The 10th U.S. Circuit Court of Appeals has declined to grant Utah’s request for an emergency stay on the order of Judge Robert J. Shelby, who struck down Utah’s same-sex marriage ban as unconstitutional last week. Within hours of Shelby handing down his judgment the state moved in appeal, but on Sunday, the appeal was rejected because it was not in proper form – those who prepared the initial appeal did it in a hurry and made mistakes.
On Monday the state attorneys filed a revised and proper petition for the grant of a stay pending appeal, but the 10th Circuit refused to grant the request. This is the fourth time the state’s moves to preserve the gay marriage ban has faced defeat in the courts. The only course open to Utah at this point would be to go to the U.S. Supreme Court, where Justice Sonya Sotomayor could refer the matter to the entire court. Unlike the first two denials on applications of stay, this Tuesday, the 10th Circuit did not give the state officials a further chance to file an amended request.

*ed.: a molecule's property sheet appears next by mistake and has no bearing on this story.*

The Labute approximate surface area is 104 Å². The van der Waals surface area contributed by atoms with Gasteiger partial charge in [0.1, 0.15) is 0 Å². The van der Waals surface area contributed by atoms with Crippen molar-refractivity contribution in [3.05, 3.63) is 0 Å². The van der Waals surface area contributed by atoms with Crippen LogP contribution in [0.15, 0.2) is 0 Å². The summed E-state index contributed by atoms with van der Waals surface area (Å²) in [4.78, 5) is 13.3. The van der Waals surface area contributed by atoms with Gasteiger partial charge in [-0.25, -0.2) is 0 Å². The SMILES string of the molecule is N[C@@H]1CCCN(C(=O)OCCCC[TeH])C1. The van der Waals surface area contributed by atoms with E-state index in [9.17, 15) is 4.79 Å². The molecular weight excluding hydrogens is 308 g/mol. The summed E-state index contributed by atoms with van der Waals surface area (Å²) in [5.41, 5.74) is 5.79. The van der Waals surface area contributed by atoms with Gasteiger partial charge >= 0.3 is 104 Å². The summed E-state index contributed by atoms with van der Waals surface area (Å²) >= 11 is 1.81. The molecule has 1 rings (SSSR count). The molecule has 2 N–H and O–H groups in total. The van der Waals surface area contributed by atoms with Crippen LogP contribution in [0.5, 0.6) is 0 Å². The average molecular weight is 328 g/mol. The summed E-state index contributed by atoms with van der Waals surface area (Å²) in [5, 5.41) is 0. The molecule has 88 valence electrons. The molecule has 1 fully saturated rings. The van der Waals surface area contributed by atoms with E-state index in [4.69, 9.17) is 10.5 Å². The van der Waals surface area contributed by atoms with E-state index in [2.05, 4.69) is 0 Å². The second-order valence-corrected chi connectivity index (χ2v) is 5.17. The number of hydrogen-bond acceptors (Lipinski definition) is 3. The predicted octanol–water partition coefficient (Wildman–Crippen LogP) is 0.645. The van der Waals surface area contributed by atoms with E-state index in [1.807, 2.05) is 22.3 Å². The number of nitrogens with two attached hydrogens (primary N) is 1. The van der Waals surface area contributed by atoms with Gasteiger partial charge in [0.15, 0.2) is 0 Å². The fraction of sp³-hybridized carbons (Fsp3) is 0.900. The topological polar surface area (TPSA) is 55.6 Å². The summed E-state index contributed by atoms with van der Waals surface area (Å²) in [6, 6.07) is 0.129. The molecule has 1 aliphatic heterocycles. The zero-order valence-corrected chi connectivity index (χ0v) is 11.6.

In its two-page order denying the stay, the 10th Circuit observed, “Having considered the district court’s decision and the parties’ arguments concerning the stay factors, we conclude that a stay is not warranted. Accordingly, we Defendants-Appellants’ emergency motions for a stay pending appeal and for a temporary stay. In addition, we direct expedited consideration of this appeal.” While the state attorney general’s office is preparing the Supreme Court motion, it has issued an advisory opinion to county clerks telling them they can be held in contempt of court if they refuse to issue same-sex marriage licenses.
Governor Herbert’s chief of staff sent a message to state agencies telling them that “where no conflicting laws exist you should conduct business in compliance with the federal judge’s ruling until such time that the current district court decision is addressed by the 10th Circuit Court.”